Yes, I am special – a medical anomaly of sorts. Medical students have been taught for decades that, “When you hear hoofbeats behind you, don’t expect to see a zebra.” In other words, look for the more common and usual, not the surprising, diagnosis.
Why do I bring this up in today’s Slice? May is EDS and SPD awareness month – the zebra is our mascot. So, I am doing my bit by sharing my journey with you.
In my early twenties, while at university, I was constantly shuffled between the campus sports medicine clinic and physiotherapists. They couldn’t quite figure me out – if there was a joint to sprain I did it. I was sent to a Rheumatologist – he was equally baffled. No one could give me a concrete diagnosis.
There was the time I fell down and dislocated my right shoulder. It hurt like the dickens so I reached over and slurped it back into place. I didn’t bother making a doctor’s appointment and just phoned my physio for an appointment. Doctors already told me they aren’t sure what is going on with me, so why bother seeing them yet again?
I fortunately started seeing a massage therapist who advised me that my joints are hypermobile leading to a lack of proprioception. That made sense. If I don’t know where my body is in space, no wonder I kept injuring myself! She advised me to take Iyengar Yoga classes – this form of yoga uses props and focuses on forms. This was a turning point for me. I gained awareness of my body in space and consequently reduced injuries. My body is quirky and I still had other issues, but I was able to work full time.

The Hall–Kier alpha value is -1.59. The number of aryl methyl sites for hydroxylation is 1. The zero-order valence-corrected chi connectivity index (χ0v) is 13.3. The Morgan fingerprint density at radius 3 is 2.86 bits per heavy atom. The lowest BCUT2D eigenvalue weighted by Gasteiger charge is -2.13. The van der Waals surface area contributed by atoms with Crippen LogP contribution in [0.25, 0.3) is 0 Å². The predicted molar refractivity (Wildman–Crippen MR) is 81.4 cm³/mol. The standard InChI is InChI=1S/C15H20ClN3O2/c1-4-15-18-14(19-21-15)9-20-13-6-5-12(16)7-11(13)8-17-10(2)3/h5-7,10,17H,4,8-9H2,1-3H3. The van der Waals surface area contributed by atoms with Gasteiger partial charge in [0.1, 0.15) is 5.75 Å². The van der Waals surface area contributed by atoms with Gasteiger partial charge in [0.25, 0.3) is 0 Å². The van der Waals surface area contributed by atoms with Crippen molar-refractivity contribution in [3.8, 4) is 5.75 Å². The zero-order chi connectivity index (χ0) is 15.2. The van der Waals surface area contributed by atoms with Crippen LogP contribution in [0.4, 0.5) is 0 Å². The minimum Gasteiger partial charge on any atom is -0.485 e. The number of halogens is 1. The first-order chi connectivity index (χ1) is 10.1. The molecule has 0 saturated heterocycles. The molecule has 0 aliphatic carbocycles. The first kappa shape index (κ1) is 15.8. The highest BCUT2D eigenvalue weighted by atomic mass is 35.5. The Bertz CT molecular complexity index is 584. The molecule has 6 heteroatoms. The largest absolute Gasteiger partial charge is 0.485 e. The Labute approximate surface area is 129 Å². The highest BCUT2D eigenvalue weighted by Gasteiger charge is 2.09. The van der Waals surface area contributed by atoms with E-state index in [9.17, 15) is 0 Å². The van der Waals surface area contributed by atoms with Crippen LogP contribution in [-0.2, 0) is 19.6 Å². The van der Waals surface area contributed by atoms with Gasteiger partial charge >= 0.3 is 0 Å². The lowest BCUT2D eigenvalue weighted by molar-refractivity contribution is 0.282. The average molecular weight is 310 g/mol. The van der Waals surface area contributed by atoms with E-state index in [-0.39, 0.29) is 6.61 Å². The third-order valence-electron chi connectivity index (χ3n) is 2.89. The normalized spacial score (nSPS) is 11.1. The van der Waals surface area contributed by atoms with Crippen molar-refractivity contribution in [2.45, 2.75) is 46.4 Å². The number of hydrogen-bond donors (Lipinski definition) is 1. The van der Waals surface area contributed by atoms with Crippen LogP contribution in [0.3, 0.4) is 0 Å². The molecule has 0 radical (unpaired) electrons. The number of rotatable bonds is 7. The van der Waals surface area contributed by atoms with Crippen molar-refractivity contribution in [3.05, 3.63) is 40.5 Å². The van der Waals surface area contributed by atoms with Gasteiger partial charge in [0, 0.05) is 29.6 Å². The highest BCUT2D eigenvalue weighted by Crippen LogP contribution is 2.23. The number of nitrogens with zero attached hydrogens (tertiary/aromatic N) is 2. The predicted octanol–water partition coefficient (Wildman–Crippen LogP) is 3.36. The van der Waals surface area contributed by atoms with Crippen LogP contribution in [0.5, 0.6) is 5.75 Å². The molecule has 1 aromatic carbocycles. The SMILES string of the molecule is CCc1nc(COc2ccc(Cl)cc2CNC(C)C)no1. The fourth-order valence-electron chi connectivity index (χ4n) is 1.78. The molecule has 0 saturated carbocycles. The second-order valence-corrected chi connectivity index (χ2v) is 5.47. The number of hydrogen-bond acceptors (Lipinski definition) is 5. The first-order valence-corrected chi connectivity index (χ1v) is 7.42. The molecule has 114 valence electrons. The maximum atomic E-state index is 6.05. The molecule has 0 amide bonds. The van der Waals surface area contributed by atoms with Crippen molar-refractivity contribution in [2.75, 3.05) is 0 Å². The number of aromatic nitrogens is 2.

Fast forward two decades and a car accident later and my world fell apart. I became deconditioned and experienced a cascade of symptoms which prevented me from working. I attended a pain clinic where one of the doctors had an interest in chronic pain and hypermobility. He asked me, “Have you ever heard of Ehlers Danlos Syndrome?” I said “no.” “I think you have it and need to be seen by a medical geneticist.” It took two years for the referral to go through. My family doctor first referred me to a Rheumatologist, who told me that I don’t have EDS because it is rare. He informed me, “You just have to exercise more. It’ll be a challenge but you’ll get better.” I looked at him as if he had his head screwed on backwards. I was seething inside. At this point walking was even a challenge for me. How the bloody hell was I supposed to exercise more? I informed him that I respectfully request that he refers me to a geneticist because the pain doctor insisted I be screened by one. He acquiesced, thank goodness.
The geneticist and her resident spent the morning assessing me. It was a fascinating experience, especially overhearing tidbits such as “I just read a research article that a marker of EDS is that individuals lack a frenulum.” They had me stick my tongue out and voila – no frenulum.
After all was said in done, the geneticist sat me down and the first words out of her mouth were, “You are not normal. You injure easily and require life long physiotherapy, massage therapy, and OT services.” It was such a relief to be validated. It all made sense now.
The physiotherapist that I was seeing at the pain clinic subsequently referred me to a colleague that is a specialist in Thoracic Ring/Connect Therapy modality. My new physiotherapist gave me hope. She increased functionality and decreased nerve pain.
I slowly was able to return to full time work. Pacing is key for me in all aspects of life. If I don’t listen to subtle body clues I flare up. I look normal but symptoms constantly fluctuate. I’ve accepted that I have an invisible disability.
Next time you see someone accessing a handicapped service, but they look normal – suspend judgement. They, like me, may have an invisible disability.